Noah Baumbach and Greta Gerwig are a powerhouse combination in American Indie cinema. With their fourth professional collaboration lined up for next year, here’s a great chance to indulge in a double bill of their previous work together, with Gerwig taking the lead in Frances Ha as a dreamer drifting through life, before offering fine support in the mischievous (and sharp) comedy Mistress America as an adventurous stepsister-to-be who barrels into the life of a lonely college freshman. Shout out to the use of David Bowie’s ‘Modern Love’ in a Mauvais Sang tribute in Frances Ha too.
The Killing (1956)
Friday: Film4, 2.35pm
Sterling Hayden stars as a career criminal assembling a team to carry out a racetrack robbery in this wonderful film noir from Stanley Kubrick. Only his third feature length film, its stunning, stylish craft, attention to detail and considered characters make for compelling viewing and an early glimpse of what the visionary filmmaker would go on to achieve in his incredible career.
What’s Love Got to Do With It (1993)
Friday: 5Star, 9pm
Angela Bassett delivers a powerhouse performance as the iconic Tina Turner in this ferocious and fascinating biopic of the singer’s rise to stardom and her marriage to the charismatic, violent Ike Turner (an equally brilliant Laurence Fishburne). The film avoids the soft trappings of some biopics, bringing the rough edges front and centre, making for a captivating portrait – and Bassett is truly uncanny in the role, down to the notorious Turner leg moves.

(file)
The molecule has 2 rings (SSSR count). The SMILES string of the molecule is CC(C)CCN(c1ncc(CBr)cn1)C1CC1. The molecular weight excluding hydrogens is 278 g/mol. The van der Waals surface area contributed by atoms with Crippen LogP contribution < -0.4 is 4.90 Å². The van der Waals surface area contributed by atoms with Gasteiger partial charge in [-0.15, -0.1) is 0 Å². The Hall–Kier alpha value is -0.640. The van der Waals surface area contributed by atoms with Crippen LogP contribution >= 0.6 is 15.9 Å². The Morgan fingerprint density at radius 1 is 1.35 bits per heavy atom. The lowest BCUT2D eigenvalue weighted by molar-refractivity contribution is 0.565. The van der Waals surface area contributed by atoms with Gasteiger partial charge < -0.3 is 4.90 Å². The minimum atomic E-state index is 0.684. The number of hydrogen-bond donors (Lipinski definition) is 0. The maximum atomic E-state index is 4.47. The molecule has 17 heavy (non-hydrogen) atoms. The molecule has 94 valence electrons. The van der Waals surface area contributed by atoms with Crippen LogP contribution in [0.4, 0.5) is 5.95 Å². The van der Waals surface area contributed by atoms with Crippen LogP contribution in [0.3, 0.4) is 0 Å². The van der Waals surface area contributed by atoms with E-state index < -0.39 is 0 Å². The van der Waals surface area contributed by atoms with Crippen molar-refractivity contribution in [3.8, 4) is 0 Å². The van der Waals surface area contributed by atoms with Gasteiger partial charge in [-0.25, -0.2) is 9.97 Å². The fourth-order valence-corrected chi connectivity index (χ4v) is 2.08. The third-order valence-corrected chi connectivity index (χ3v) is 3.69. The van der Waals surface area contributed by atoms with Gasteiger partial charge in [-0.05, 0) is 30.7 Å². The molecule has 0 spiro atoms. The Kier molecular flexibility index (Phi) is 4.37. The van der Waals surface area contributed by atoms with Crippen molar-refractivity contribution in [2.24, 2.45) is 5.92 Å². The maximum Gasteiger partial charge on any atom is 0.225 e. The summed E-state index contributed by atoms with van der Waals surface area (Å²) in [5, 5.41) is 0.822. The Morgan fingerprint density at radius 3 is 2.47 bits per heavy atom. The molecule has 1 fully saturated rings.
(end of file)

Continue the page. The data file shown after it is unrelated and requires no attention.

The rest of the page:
Phantom Thread (2017)
Friday: BBC2, 11.20pm
Filmmaker extraordinaire Paul Thomas Anderson reteamed with his There Will Be Blood leading man Daniel Day Lewis for this beautifully crafted, curious and wryly humorous drama-come-romance about an orderly, world-renowned dressmaker who finds his life disrupted by his new muse and lover, Alma. Day-Lewis, in reportedly his final film role, is great as the fastidious and fabulously named Reynolds Woodcock, but Vicky Krieps and Lesley Manville are an absolute joy respectively as the strong-willed Alma and Woodcock’s repressed, sniping sister Cyril.